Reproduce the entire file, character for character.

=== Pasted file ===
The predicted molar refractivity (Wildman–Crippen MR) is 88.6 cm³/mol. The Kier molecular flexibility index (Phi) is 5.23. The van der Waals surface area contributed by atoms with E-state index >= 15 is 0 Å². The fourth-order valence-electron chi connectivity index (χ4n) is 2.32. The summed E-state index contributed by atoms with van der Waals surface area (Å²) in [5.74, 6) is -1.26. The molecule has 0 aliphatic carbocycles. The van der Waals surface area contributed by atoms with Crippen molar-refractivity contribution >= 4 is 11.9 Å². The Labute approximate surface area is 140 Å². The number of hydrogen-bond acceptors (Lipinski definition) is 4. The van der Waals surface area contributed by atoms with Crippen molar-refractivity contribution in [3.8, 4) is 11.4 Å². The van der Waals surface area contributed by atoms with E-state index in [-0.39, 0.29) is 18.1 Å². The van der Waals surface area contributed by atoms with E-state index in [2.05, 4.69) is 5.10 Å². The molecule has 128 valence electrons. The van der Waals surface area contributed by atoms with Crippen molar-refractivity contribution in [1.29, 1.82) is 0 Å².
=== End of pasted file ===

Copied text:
The predicted molar refractivity (Wildman–Crippen MR) is 88.6 cm³/mol. The Kier molecular flexibility index (Phi) is 5.23. The van der Waals surface area contributed by atoms with E-state index >= 15 is 0 Å². The fourth-order valence-electron chi connectivity index (χ4n) is 2.32. The summed E-state index contributed by atoms with van der Waals surface area (Å²) in [5.74, 6) is -1.26. The molecule has 0 aliphatic carbocycles. The van der Waals surface area contributed by atoms with Crippen molar-refractivity contribution >= 4 is 11.9 Å². The Labute approximate surface area is 140 Å². The number of hydrogen-bond acceptors (Lipinski definition) is 4. The van der Waals surface area contributed by atoms with Crippen molar-refractivity contribution in [3.8, 4) is 11.4 Å². The van der Waals surface area contributed by atoms with E-state index in [-0.39, 0.29) is 18.1 Å². The van der Waals surface area contributed by atoms with E-state index in [2.05, 4.69) is 5.10 Å². The molecule has 128 valence electrons. The van der Waals surface area contributed by atoms with Crippen molar-refractivity contribution in [1.29, 1.82) is 0 Å².